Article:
WORLD French PM suggests that kids be taken out of school early


French PM suggests that kids be taken out of school early


21:28, December 15, 2020

The French prime minister has suggested that parents concerned about the welfare of vulnerable relatives take their children out of school from Thursday, to begin an eight-day period of protective confinement before Christmas family gatherings.

In this Dec.12 2020 file photo, people wait by a carousel set up for Christmas while the Paris town hall gets green lightings to celebrate the fifth anniversary of the international pact aimed at curbing global warming. (Photo: AP)

Jean Castex's comments were made briefly on Europe-1 radio Tuesday morning, but they have already set off a wave of nationwide plan-changing and lengthy discussions over breakfast croissants on the risks of the holiday season.

"My step-daughter Soizic was coming over for a Christmas evening this week, but after the prime minister’s comments she will now be going into isolation from Thursday, to be able to see her 85-year-old grandmother in Nice,” said Paris resident Eve Jackson.

“She now won’t see her father over the holidays. The pandemic is forcing us to make hard choices about who to see, or who to protect.”

Jackson said that 10-year-old Soizic's two half-siblings will be “disappointed” not to see their half-sister, and the new arrangement has upended plans. Soizic's mother is able to work from home, enabling her to be taken out of school.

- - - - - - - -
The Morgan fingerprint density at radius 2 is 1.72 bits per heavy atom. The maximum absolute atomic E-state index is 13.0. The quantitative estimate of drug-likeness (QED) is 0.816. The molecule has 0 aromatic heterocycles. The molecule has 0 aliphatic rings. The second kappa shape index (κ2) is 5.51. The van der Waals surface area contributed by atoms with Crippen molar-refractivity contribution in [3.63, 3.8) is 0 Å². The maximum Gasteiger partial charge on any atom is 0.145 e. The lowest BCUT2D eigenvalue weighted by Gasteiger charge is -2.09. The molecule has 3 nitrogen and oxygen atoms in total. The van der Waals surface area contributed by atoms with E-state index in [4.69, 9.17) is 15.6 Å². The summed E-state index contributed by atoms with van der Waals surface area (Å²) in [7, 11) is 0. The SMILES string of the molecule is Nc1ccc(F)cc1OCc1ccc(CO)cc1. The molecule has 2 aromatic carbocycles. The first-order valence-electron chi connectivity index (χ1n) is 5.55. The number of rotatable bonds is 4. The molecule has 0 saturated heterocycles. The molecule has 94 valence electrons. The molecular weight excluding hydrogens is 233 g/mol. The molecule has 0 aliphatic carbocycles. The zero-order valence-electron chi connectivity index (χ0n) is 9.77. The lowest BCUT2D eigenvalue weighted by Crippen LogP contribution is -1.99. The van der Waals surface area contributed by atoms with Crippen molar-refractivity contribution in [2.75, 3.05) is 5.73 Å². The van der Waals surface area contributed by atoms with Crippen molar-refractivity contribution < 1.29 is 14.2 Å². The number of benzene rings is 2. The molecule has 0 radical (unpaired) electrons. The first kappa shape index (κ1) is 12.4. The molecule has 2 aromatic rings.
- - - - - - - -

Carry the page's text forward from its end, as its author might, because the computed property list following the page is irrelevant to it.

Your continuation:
Others find themselves in a different situation.

Brittany resident Fabien Fournier, 43, said that he and his wife are not able to work from home to look after their 6-year-old daughter Lola.

“It's a good thing if families can self-isolate, but there's already been so much disruption this year with school, it sounds like a nightmare for parents who can't work remotely,” he said.

From spring this year, owing to the pandemic, French schools were shuttered for several weeks or months, depending on the age group. Even after re-opening, dozens around the country were temporarily shut again following COVID-19 outbreaks.

The government chief said that in order to protect the elderly and vulnerable the approach of self-confinement is being encouraged, rather than automated virus testing, which will clog up health clinics and pharmacies.

But Fournier suggested that confinement is a luxury some could not afford.

“Childcare is difficult to find, and expensive. For people who do not have childcare solutions, automated tests would seem to be the best option.”

France on Tuesday is lifting a lockdown imposed on Oct. 28, but strict measures are still in place as infections are still high. There will be a nationwide curfew from 8 p.m. to 6 a.m., which will be lifted on Christmas Eve but not on New Year’s Eve. Theaters and cinemas will remain shut, as will bars and restaurants.

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